For this, I added a horizontal StackPanel with a TextBox and a Button into the MainPage.xaml.

For displaying the results, I used a WebBrowser control, as some of the data for ‘weather.forecast’ is returned as HTML.

The XAML listing for the UI is here:

Getting data from YQL

The user enters the zip code for which weather forecast has to be displayed and press on ‘GO’ button.

The program takes this location, construct the correct URL and make a web request to retrieve the data from the internet.


Windows Phone SDK provides two options to make a web request and get data from the internet, WebClient and HTTPWebRequest. See here for more information.

For this example, I used the WebClient API for it’s inherent simplicity as this is a post more to demonstrate the YQL than about performance.

Since the program did not specify a output format, JQL returns XML by default. The output format can be specified as JSON by adding  parameter to the original URL.


Parsing the XML is made simpler by the XDocument class provided in the System.Xml.Linq namespace.

Displaying the results

WebClient returns data on the same thread, so it can directly access the UI elements. On the other hand, HTTPWebRequest returns data on a different thread and the result has to be marshaled back to the UI thread. Since data is returned on a different thread, HTTPWebRequest has the advantage of not locking up the UI thread when it is processing.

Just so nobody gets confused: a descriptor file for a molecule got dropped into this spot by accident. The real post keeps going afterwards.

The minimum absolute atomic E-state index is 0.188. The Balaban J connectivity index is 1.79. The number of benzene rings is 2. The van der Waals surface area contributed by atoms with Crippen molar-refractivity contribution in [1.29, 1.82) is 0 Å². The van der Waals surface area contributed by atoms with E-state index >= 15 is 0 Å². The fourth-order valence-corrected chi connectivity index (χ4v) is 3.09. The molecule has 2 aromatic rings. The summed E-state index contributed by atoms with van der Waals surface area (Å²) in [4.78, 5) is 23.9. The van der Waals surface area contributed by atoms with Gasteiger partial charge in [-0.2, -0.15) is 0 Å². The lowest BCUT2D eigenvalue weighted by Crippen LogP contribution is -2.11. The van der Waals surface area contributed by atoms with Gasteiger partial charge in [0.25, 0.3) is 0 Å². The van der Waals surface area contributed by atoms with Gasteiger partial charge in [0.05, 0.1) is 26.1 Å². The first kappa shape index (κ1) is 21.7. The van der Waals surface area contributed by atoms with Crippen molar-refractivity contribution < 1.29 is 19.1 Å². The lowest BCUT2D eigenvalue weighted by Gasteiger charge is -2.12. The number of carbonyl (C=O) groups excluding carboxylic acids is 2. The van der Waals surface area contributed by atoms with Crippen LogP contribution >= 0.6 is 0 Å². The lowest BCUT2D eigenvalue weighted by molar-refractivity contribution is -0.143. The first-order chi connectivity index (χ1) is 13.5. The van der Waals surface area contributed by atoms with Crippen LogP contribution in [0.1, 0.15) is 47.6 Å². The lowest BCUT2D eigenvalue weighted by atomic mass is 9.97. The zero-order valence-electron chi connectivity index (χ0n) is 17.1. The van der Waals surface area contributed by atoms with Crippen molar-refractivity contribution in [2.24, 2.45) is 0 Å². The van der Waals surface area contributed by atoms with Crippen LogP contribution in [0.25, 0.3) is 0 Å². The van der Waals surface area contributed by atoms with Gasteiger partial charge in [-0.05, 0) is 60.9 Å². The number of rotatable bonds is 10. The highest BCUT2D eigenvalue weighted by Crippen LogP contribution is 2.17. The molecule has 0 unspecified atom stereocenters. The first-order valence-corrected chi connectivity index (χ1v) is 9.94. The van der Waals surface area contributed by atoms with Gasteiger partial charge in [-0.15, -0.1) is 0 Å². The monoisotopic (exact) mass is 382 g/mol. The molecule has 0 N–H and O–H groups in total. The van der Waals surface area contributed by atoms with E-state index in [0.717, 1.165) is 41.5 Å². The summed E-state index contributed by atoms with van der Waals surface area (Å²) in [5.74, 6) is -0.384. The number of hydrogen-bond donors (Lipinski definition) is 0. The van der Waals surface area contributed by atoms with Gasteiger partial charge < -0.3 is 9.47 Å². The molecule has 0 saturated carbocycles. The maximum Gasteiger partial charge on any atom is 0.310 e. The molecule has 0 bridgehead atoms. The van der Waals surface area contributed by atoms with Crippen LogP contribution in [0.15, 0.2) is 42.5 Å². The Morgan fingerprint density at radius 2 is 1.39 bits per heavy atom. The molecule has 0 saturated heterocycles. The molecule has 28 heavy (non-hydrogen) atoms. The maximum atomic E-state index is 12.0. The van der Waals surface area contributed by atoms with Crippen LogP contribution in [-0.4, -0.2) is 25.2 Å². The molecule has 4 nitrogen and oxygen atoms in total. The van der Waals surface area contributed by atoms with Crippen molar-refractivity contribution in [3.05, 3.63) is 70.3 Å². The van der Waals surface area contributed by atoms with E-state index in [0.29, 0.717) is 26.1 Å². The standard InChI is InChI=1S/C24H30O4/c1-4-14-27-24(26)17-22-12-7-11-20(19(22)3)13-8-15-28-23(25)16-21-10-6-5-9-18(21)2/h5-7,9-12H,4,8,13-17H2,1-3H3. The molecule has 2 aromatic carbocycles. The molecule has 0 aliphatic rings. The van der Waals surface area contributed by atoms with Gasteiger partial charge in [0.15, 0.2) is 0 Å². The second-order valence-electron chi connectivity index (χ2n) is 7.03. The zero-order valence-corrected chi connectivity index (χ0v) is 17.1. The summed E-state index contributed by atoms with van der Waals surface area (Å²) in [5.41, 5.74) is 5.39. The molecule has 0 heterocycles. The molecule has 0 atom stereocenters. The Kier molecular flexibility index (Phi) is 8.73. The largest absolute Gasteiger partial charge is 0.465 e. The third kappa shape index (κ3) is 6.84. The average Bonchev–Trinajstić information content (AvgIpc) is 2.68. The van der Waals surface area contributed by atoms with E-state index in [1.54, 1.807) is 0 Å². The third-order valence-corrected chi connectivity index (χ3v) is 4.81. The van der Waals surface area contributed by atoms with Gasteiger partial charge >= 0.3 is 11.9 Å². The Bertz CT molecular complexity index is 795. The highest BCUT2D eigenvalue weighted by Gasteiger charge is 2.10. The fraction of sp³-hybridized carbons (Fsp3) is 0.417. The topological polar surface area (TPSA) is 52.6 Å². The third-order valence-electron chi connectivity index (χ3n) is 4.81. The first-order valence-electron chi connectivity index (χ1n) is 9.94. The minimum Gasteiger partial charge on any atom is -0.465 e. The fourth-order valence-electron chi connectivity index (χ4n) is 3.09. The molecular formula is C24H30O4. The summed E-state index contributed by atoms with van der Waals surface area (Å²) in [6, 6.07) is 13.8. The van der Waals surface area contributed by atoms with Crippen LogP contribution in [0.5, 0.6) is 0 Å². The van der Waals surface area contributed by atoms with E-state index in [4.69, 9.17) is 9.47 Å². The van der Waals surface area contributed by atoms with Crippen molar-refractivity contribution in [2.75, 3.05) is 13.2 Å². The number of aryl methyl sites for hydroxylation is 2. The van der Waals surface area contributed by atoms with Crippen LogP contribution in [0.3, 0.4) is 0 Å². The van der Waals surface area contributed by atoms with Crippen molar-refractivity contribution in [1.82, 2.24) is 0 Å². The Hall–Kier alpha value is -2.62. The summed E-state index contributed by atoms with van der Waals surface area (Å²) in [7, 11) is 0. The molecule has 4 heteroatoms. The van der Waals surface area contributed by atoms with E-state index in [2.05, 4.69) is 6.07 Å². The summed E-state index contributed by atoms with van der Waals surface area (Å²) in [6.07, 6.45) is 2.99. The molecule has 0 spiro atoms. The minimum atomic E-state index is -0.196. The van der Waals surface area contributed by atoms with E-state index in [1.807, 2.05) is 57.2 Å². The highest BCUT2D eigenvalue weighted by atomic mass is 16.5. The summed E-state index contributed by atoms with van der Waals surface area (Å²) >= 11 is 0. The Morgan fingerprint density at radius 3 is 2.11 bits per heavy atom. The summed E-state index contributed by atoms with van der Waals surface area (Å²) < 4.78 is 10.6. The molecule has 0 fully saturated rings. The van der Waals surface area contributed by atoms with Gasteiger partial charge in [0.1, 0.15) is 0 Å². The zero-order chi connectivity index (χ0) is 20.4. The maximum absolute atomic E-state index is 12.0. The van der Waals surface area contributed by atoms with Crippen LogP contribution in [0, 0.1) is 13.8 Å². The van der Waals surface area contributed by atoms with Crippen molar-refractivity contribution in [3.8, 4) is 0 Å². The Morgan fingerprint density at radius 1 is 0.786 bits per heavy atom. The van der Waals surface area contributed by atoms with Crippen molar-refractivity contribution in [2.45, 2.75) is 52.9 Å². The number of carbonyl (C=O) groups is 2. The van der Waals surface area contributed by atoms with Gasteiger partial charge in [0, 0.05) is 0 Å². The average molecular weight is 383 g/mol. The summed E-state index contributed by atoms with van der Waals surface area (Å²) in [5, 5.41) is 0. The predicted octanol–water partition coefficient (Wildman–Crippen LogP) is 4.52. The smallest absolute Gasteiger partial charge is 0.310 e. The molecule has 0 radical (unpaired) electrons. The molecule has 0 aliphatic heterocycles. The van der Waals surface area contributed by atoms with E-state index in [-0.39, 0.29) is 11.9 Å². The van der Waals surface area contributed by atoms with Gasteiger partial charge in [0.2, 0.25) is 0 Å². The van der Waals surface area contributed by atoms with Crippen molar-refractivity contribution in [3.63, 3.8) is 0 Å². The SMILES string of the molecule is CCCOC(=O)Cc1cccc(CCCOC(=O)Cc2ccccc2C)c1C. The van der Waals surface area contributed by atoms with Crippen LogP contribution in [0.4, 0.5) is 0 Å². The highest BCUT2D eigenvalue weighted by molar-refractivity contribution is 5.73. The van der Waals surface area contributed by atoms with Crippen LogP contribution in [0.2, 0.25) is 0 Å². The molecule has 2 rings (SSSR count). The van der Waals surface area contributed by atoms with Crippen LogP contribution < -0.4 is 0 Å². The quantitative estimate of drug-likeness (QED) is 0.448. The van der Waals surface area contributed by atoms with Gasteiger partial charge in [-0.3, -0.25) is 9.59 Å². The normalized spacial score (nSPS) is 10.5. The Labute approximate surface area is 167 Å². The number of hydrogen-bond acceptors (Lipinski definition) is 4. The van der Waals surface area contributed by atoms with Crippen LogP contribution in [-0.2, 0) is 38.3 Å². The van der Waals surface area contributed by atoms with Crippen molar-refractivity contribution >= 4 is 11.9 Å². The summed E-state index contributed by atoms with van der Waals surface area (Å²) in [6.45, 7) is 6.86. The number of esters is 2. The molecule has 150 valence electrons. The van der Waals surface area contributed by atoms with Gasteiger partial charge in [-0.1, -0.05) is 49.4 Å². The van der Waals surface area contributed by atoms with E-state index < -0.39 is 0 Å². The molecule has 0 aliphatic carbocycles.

The complete MainPage.xaml.cs code behind:

WP7: WebClient and HTTPWebRequest

Windows Phone 7 SDK has provided two classes for consuming resources from the web. WebClient and HTTPWebRequest.


HTTPWebRequest is a low level API for web requests. Unlike WebClient, it allows to tinker some of the HTTP aspects like cookies and user agent.

One major advantage of HTTPWebRequest is that it returns on another thread, which comes in handy for large web requests. It will not lock up the UI thread allowing the UI to remain responsive during the request. Since the response is returned on another thread the program should marshal the response back to the UI thread.

HTTPWebRequest is created by the static method HTTPWebRequest.Create().

Call the EndGetResponse() to get the WebResponse, which will contain the stream to read the response.


WebClient is a higher level abstraction of the web request. It wraps the HTTPWebRequest to provide a more easier API to make web requests.

WebClient has a built in mechanism to report progress of the request in percentage. WebClient runs on the same thread, so programs don’t have to use the dispatcher to pass data back to the UI thread.

However, since the WebClient runs on the UI thread, it can make the UI unresponsive if the program makes a long running web request.


I think there is a place for using both the classes. Being aware of these differences helps to choose the best one for a given situation.

Windows Phone 7: Navigation

Web developers will find themselves in familiar territory with the navigation in Windows Phone 7.

NavigationService Class

Navigate to another page:

Navigate to another page (with parameters):

NavigationContext Class

If a parameter was passed to the destination page using query string, NavigationContext class allows to read the query string as follows

Navigation History

Navigation history is exposed as a read-only enumeration through the property called NavigationServices.BackStack,

There are additional methods exposed for going back and forward one step at a time. It is a good practice to check for the CanGoBack and CanGoForward property before calling the navigation methods to make sure there is more in the history to go back or forward.